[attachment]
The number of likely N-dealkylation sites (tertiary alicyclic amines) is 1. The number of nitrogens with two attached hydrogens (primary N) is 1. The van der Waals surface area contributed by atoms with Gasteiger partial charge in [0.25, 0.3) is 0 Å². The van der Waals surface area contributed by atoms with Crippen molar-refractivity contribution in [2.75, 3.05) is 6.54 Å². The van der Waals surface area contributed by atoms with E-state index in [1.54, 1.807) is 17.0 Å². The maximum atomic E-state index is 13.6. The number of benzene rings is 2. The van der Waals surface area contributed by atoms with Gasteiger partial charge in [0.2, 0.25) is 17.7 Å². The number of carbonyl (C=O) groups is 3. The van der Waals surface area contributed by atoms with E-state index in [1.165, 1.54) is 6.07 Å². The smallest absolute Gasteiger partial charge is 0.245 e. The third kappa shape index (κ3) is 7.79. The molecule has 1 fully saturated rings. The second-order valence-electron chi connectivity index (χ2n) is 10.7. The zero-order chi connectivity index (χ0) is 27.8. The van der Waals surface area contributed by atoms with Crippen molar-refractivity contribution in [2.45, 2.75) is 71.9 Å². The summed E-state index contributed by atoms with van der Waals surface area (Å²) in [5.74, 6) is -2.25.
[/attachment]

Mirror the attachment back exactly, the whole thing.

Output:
The number of likely N-dealkylation sites (tertiary alicyclic amines) is 1. The number of nitrogens with two attached hydrogens (primary N) is 1. The van der Waals surface area contributed by atoms with Gasteiger partial charge in [0.25, 0.3) is 0 Å². The van der Waals surface area contributed by atoms with Crippen molar-refractivity contribution in [2.75, 3.05) is 6.54 Å². The van der Waals surface area contributed by atoms with E-state index in [1.54, 1.807) is 17.0 Å². The maximum atomic E-state index is 13.6. The number of benzene rings is 2. The van der Waals surface area contributed by atoms with Gasteiger partial charge in [0.2, 0.25) is 17.7 Å². The number of carbonyl (C=O) groups is 3. The van der Waals surface area contributed by atoms with E-state index in [1.165, 1.54) is 6.07 Å². The smallest absolute Gasteiger partial charge is 0.245 e. The third kappa shape index (κ3) is 7.79. The molecule has 1 fully saturated rings. The second-order valence-electron chi connectivity index (χ2n) is 10.7. The zero-order chi connectivity index (χ0) is 27.8. The van der Waals surface area contributed by atoms with Crippen molar-refractivity contribution in [2.45, 2.75) is 71.9 Å². The summed E-state index contributed by atoms with van der Waals surface area (Å²) in [5.74, 6) is -2.25.